Studies show that distracted driving is a growing problem across the country, even as awareness campaigns raise alarm about the dangers of mobile phone use from behind the wheel. The National Safety Council has declared April as Distracted Driving Awareness Month to help call attention to an issue that affects young drivers the most but negatively impacts drivers of all ages.
Texting gets the most attention, but it’s far from the only way drivers let their attention wander. Mobile phones are used to talk to others, for social media, music selection, video recording and a number of behaviors that take driver eyes away from the road. Other forms of distracted driving include the use of hands-free mobile phone apps, eating, putting on makeup, using GPS or reading maps, and unsecured pets.
Statistics show that most drivers are aware of the problem but believe it does not apply to them personally: that they are a better driver than others. The National Safety Council also stresses that distracted driving is underreported by police and law enforcement, which means that it is a bigger problem than the existing statistics show.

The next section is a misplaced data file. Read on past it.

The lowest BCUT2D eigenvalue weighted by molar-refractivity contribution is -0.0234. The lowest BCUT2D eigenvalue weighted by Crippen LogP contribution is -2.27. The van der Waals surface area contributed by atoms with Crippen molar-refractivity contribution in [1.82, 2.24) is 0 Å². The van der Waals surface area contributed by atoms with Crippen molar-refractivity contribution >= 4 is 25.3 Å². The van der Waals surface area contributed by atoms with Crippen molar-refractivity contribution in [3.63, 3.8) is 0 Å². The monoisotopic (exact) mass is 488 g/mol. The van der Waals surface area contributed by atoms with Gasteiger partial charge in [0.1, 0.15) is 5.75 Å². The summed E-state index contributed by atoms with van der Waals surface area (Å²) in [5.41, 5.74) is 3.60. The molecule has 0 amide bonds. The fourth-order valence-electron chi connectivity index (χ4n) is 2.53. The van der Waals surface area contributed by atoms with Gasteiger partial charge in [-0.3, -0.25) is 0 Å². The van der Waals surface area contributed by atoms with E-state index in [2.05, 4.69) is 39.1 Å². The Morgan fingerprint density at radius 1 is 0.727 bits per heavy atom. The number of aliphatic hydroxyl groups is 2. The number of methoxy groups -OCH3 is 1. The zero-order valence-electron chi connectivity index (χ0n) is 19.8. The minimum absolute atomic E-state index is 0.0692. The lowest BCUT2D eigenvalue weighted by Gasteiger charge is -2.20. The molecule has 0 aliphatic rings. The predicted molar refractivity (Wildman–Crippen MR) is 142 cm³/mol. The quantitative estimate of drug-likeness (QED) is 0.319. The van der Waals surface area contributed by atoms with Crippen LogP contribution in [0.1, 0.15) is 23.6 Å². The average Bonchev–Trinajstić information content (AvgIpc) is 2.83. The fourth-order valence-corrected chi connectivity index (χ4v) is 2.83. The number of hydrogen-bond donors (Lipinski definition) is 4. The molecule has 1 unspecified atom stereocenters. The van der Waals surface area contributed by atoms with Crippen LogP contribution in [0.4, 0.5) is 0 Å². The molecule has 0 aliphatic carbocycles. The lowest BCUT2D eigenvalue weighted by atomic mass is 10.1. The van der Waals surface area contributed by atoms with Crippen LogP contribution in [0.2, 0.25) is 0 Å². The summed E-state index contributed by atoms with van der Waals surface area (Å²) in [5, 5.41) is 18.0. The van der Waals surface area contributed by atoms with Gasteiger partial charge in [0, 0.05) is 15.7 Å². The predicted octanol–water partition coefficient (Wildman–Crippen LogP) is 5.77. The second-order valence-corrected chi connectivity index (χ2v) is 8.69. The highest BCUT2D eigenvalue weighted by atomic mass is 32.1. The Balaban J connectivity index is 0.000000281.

When a driver isn’t attentive to their surroundings, it can cause rear-end accidents at stop lights and stop signs, slow response time to unexpected events on the roads, and illegal lane changes that can lead to serious injuries and accidents.
The first thing a driver should do after an accident is to make sure that a police report is filed and that all details of driver behavior are documented, including the use of mobile phones. If a police report does not include this information but you believe the other driver was irresponsibility using a device, a personal injury attorney can investigate your case for further evidence.
When another driver was at fault for your injuries or damages to your vehicle, you should consult an attorney to determine how you may seek compensation for your losses and to set you on the path of recovery.